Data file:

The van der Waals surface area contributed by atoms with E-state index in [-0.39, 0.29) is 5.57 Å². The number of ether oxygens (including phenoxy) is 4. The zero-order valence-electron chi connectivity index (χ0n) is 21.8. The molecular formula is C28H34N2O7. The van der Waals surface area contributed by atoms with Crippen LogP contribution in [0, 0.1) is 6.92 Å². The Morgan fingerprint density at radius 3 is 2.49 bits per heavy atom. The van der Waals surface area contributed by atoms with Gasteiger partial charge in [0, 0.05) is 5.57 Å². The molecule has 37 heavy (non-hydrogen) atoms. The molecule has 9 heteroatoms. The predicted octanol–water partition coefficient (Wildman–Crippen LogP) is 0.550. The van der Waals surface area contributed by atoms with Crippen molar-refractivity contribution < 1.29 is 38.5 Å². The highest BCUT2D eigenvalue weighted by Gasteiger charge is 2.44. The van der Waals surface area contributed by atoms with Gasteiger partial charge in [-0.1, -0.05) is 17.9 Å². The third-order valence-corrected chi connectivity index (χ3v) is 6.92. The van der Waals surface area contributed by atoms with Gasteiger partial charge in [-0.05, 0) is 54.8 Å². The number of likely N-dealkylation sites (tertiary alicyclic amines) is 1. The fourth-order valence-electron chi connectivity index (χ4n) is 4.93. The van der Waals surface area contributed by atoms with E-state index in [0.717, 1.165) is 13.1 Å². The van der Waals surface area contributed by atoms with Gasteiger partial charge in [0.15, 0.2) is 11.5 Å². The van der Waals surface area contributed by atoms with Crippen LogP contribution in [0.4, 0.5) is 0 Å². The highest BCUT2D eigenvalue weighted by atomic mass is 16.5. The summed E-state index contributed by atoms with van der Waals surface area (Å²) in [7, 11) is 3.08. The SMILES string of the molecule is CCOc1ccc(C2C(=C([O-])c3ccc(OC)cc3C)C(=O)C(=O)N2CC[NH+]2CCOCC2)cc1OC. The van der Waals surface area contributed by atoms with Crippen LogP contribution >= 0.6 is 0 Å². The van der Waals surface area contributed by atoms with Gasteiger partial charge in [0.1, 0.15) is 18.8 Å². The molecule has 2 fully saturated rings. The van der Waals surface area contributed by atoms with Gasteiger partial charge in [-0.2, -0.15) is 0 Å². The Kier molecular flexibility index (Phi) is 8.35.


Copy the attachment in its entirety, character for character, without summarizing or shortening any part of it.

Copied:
The van der Waals surface area contributed by atoms with E-state index in [-0.39, 0.29) is 5.57 Å². The number of ether oxygens (including phenoxy) is 4. The zero-order valence-electron chi connectivity index (χ0n) is 21.8. The molecular formula is C28H34N2O7. The van der Waals surface area contributed by atoms with Crippen LogP contribution in [0, 0.1) is 6.92 Å². The Morgan fingerprint density at radius 3 is 2.49 bits per heavy atom. The van der Waals surface area contributed by atoms with Gasteiger partial charge in [0, 0.05) is 5.57 Å². The molecule has 37 heavy (non-hydrogen) atoms. The molecule has 9 heteroatoms. The predicted octanol–water partition coefficient (Wildman–Crippen LogP) is 0.550. The van der Waals surface area contributed by atoms with Crippen molar-refractivity contribution < 1.29 is 38.5 Å². The highest BCUT2D eigenvalue weighted by Gasteiger charge is 2.44. The van der Waals surface area contributed by atoms with Gasteiger partial charge in [-0.1, -0.05) is 17.9 Å². The third-order valence-corrected chi connectivity index (χ3v) is 6.92. The van der Waals surface area contributed by atoms with Gasteiger partial charge in [-0.05, 0) is 54.8 Å². The number of likely N-dealkylation sites (tertiary alicyclic amines) is 1. The fourth-order valence-electron chi connectivity index (χ4n) is 4.93. The van der Waals surface area contributed by atoms with E-state index in [0.717, 1.165) is 13.1 Å². The van der Waals surface area contributed by atoms with Gasteiger partial charge in [0.15, 0.2) is 11.5 Å². The van der Waals surface area contributed by atoms with Crippen LogP contribution in [0.4, 0.5) is 0 Å². The highest BCUT2D eigenvalue weighted by atomic mass is 16.5. The summed E-state index contributed by atoms with van der Waals surface area (Å²) in [7, 11) is 3.08. The SMILES string of the molecule is CCOc1ccc(C2C(=C([O-])c3ccc(OC)cc3C)C(=O)C(=O)N2CC[NH+]2CCOCC2)cc1OC. The van der Waals surface area contributed by atoms with Crippen LogP contribution >= 0.6 is 0 Å². The van der Waals surface area contributed by atoms with Gasteiger partial charge in [0.1, 0.15) is 18.8 Å². The molecule has 2 fully saturated rings. The van der Waals surface area contributed by atoms with Gasteiger partial charge in [-0.2, -0.15) is 0 Å². The Kier molecular flexibility index (Phi) is 8.35.